"When questions over fairness and safety are raised, many who advocate for the inclusion of transgender athletes in women’s sports opt for swift reprisal rather than honest dialogue."
The following editorial was originally published in the Honolulu Star-Advertiser on Sunday, October 2, 2022 as part of the “Raise Your Hand” column in the Insight section.
By: Zijun Liu, University of Hawaii-Manoa graduate, Class of 2022.
All it took was a press of a button. Fans began to whirl, and its gentle hum filled the room. It took a press of a button, for light to illuminate the room, as the computer screen came to life. The very same light that begins to fill a newfound passion for technology and its limitless possibilities. But all it takes is a press of a button, to be told you do not have a place in Hawaii.
There is a ubiquitous idea in our community that the rest of the world has marched forward, growing their technology sector while leaving Hawaii behind. Growing up, it was heartbreaking to be told that in order to pursue a career in information technology, I would need to eventually move away from Hawaii. This plagued me throughout my educational career — every step of the way filled with doubt and uncertainty.
But as a recent graduate of the University of Hawaii, a simple Google search yielded surprising results: There are plenty of opportunities to pursue a career in technology locally. Talking with recruiters and hunting for internship opportunities also helped debunk my previously held ideas.
While the pay scale is slightly on the lower end compared to similar cities, it is certainly nowhere near the bottom of the list. Hawaii’s average technology pay scale is in fact similar, if not more, compared to the national average. This has made all the years of growing up with the doubt, the worry, and the looming big move away from home obsolete. So where did this idea of Hawaii being a bad spot for the tech field come from? Common perceptions, however skewed from reality, often contain some nugget of truth. Perhaps Hawaii really was a bad place for the tech industry in the past. But more significantly, the perception of the lack of opportunity is cemented by the high price tag associated with living on the islands. It is no secret that Hawaii has one of the highest costs of living in the nation. While the job opportunities may exist, accounting for the price of actually surviving in Hawaii makes taking local jobs impractical and even sacrificial.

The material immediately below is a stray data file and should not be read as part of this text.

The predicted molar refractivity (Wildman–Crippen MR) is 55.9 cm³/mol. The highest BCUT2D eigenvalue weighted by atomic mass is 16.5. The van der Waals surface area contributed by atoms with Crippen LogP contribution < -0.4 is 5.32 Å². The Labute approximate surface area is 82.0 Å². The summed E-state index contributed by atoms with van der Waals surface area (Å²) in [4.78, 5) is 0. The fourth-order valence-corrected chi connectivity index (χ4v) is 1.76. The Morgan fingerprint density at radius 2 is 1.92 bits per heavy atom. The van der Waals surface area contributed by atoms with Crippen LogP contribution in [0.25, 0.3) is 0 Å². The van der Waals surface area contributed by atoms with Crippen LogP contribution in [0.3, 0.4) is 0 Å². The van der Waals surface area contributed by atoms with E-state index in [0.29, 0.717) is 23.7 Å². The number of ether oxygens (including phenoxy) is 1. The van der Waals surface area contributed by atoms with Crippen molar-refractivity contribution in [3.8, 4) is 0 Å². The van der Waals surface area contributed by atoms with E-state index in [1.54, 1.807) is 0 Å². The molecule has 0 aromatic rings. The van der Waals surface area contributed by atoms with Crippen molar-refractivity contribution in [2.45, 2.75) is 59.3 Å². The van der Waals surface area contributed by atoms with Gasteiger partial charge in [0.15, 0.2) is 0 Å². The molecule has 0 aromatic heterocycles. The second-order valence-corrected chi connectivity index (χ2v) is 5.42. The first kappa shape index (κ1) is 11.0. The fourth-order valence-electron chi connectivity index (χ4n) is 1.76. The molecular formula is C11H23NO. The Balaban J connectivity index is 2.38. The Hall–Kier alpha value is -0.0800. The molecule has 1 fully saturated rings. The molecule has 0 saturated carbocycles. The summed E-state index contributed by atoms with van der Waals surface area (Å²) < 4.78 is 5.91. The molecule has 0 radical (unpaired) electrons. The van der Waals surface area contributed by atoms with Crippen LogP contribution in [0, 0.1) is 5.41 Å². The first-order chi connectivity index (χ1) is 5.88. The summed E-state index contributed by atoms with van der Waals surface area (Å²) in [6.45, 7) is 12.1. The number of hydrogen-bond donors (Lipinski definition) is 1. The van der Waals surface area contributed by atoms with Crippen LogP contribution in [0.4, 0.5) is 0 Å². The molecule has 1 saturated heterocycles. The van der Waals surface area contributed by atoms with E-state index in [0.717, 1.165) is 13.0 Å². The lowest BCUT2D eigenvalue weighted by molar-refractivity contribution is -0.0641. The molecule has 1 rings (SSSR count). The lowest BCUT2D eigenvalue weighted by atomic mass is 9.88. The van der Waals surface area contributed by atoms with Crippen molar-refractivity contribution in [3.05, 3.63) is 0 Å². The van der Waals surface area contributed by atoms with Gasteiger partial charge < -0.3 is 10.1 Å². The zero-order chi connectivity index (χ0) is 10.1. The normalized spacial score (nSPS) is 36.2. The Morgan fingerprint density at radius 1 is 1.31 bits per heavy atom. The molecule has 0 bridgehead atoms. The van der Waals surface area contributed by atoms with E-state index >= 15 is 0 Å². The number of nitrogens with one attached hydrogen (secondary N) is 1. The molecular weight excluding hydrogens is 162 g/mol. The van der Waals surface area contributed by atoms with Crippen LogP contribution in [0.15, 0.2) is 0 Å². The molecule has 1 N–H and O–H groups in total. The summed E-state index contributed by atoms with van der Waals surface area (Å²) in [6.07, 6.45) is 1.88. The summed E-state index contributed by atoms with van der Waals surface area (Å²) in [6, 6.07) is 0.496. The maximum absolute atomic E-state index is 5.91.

“Addressing the most pressing issues of our state, such as the cost of living, will certainly propel the local tech industry further - and help make living in Hawaii a no-brainer, not a sacrifice.”
— Zi Jun Liu
A single look at the housing market here in Hawaii reveals that an IT professional would find it difficult to afford a home in Hawaii. This creates an easy decision for computer science graduates and graduates of technology-related fields to move to a place with a more affordable cost of living while making the same amount of money.
Addressing the most pressing issues of our state, such as the cost of living, will certainly propel the local tech industry further — and help make living in Hawaii a no-brainer, not a sacrifice. In the meantime, a feature of life in Hawaii that works in our favor is our multigenerational and tight-knit community, which serves as an emotional and perhaps even financial support system for many young people.
Many people truly want a life in Hawaii where they’ve grown up and are willing to make the trade-offs necessary to stay. Employers can help alleviate the problem by proactively advertising internship and job opportunities and building relationships with aspiring tech professionals. Keeping bright young talent in Hawaii will perhaps even help solve some of the bigger issues, such as the housing crisis and exorbitant cost of living.
While the obstacles abound, dispelling the idea that our beautiful islands cannot support our technology professionals, and better advertising the available local pathways are steps in the right direction.
Talking to a stranger can be terrifying: you don’t know them, they don’t know you, and now you’re in an awkward conversation about the weather. When Pan faced this struggle she turned to Nicholas Epley, a psychologist, for help. He shared a profound statement: “Nobody waves — but everybody waves back.”
"Our democracy is at risk because we are plagued with an inability to communicate with one another, which divides our country and weaponizes our constitutional rights."
"The pandemic has come to a slowdown and regulations are ending, creating a hard push back into pre-pandemic life. With the world returning back to “normalcy,” employers requiring employees to return to the office has become a point of contention."